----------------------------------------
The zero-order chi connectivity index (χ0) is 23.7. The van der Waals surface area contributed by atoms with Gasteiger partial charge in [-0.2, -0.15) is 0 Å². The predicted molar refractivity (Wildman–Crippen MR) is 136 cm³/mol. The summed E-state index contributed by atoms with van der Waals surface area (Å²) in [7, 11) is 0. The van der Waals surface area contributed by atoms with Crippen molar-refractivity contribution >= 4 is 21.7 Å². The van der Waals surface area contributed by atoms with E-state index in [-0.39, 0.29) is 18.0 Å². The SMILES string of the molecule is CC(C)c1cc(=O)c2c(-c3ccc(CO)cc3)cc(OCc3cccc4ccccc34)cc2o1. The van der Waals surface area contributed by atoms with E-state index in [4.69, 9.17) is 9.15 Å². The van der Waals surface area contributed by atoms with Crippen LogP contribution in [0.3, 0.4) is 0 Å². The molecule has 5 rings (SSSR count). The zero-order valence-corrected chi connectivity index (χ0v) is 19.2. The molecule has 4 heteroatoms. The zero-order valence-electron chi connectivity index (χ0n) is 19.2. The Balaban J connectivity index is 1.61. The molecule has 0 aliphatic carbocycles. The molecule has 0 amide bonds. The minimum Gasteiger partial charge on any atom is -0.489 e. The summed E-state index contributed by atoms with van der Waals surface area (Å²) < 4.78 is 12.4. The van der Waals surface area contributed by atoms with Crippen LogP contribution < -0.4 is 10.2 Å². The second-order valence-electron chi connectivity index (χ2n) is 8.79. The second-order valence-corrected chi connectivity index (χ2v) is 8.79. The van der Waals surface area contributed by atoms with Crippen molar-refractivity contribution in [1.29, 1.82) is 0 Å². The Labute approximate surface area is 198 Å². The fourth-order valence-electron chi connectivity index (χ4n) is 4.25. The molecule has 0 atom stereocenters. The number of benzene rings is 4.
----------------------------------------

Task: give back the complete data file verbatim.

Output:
The zero-order chi connectivity index (χ0) is 23.7. The van der Waals surface area contributed by atoms with Gasteiger partial charge in [-0.2, -0.15) is 0 Å². The predicted molar refractivity (Wildman–Crippen MR) is 136 cm³/mol. The summed E-state index contributed by atoms with van der Waals surface area (Å²) in [7, 11) is 0. The van der Waals surface area contributed by atoms with Crippen molar-refractivity contribution >= 4 is 21.7 Å². The van der Waals surface area contributed by atoms with E-state index in [-0.39, 0.29) is 18.0 Å². The SMILES string of the molecule is CC(C)c1cc(=O)c2c(-c3ccc(CO)cc3)cc(OCc3cccc4ccccc34)cc2o1. The van der Waals surface area contributed by atoms with E-state index in [4.69, 9.17) is 9.15 Å². The van der Waals surface area contributed by atoms with Crippen LogP contribution in [0.3, 0.4) is 0 Å². The molecule has 5 rings (SSSR count). The zero-order valence-corrected chi connectivity index (χ0v) is 19.2. The molecule has 4 heteroatoms. The zero-order valence-electron chi connectivity index (χ0n) is 19.2. The Balaban J connectivity index is 1.61. The molecule has 0 aliphatic carbocycles. The molecule has 0 amide bonds. The minimum Gasteiger partial charge on any atom is -0.489 e. The summed E-state index contributed by atoms with van der Waals surface area (Å²) < 4.78 is 12.4. The van der Waals surface area contributed by atoms with Crippen LogP contribution < -0.4 is 10.2 Å². The second-order valence-electron chi connectivity index (χ2n) is 8.79. The second-order valence-corrected chi connectivity index (χ2v) is 8.79. The van der Waals surface area contributed by atoms with Crippen molar-refractivity contribution in [1.29, 1.82) is 0 Å². The Labute approximate surface area is 198 Å². The fourth-order valence-electron chi connectivity index (χ4n) is 4.25. The molecule has 0 atom stereocenters. The number of benzene rings is 4.